In US and abroad, the name of Barry M.Goldwater is often associated with the GOP nomination for the presidential election of 1964. It was Goldwater’s highest bid in politics and the only election he lost. But “Mr. Conservative”, as he was known, wore many hats: Air Force pilot during World War II, US senator, avid amateur radio operator, accomplished outdoor person, and photographer.
Goldwater started in photography after his mother purchased a box camera to create images for the family album and let him experiment with it; his passion for photography grew with time, and despite his time-consuming involvement with politics, he practiced the art with fervor. It was a hobby that allowed him to capture moments of his eventful life, from portraying the rich and famous of the politician scene, to rendering the beauty of his beloved home state, Arizona.
His intimacy with the land and its native people, nurtured by extensive visits and frequentation, gave him a perspective achieved by very few photographers of that time: He knew personally all the Navajo and Hopi Indians that he would take picture of and would always gave a print back to them; He had a lifelong passion for the Grand Canyon and referred to it as “his mistress.”
“I was the 70th person to ever go through the Canyon. I really think it’s what got me started into politics. I took moving pictures of the trip and I guess I averaged four times a week showing the picture all over the state. When someone suggested that I run for the Senate, I thought, well, if there is anyone in the state I haven’t shown these pictures to, I don’t know who they are. So I got into politics for that reason," he said.
Barry Goldwater’s images of the Southwest landscape remind us of another famous American of this time, Ansel Adams. Adams was a friend and mentor to Goldwater,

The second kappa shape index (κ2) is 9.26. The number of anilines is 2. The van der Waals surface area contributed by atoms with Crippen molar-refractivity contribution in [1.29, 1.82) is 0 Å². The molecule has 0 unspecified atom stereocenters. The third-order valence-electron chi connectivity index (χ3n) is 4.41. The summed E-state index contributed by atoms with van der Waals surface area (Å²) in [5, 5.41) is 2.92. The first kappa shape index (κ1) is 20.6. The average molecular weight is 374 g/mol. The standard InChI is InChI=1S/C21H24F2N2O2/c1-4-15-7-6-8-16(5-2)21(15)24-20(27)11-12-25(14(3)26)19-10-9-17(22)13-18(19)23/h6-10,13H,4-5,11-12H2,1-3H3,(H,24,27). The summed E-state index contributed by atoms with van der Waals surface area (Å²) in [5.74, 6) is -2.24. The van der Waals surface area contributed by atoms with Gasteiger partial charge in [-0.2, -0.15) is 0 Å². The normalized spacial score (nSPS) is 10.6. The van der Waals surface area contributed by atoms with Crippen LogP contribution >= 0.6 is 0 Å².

“They would stump upon each other in remote areas and exchange information: ’how did you shoot that?’” recalls his oldest daughter, Joanne, whom accompanied him in trips. Earlier, he studied and admired the images of California master Edward Weston and his “New Objectivity” theory.
If Goldwater’s photography skills remain mostly unknown from the general public, his talents have been recognized in his lifetime by his peers: he was elected a life member of the Royal Photographic Society of London in 1948 and he was made an honorary member of the Photographic Society of America. His work appeared frequently in publications, and his picture of two Indian girls graced the cover on the first all-color issue of Arizona Highways in 1946.
His visual legacy consists of some 15,000 negatives and miles of movies that he shot during his expeditions. He was generous with his friends and gave away a lot of prints. The Heard Museum in Phoenix owns a small collection of his slides and the Center for Creative Photography in Tucson, Arizona, is also one of the repositories of the archive, along with the Arizona Historical Foundation. But most of them remain in the hands of his family, through a foundation led by his son, Michael, who published several books on his father’s visual journey and maintains a website, (http://www.barrygoldwaterphotographs.com), and his sister Joanne and granddaughter Alison, who put together the current exhibit in Georgia, near Atlanta.
Their goal: spreading the word about Goldwater’s photographic talents and showing it to the rest of the world.
The Eyes of his Soul, The Visual Legacy of Barry M. Goldwater, Master Photographer
Until October 29, 2011
9077 Selborne Lane Suite B
Chattahoochee Hills, GA 30628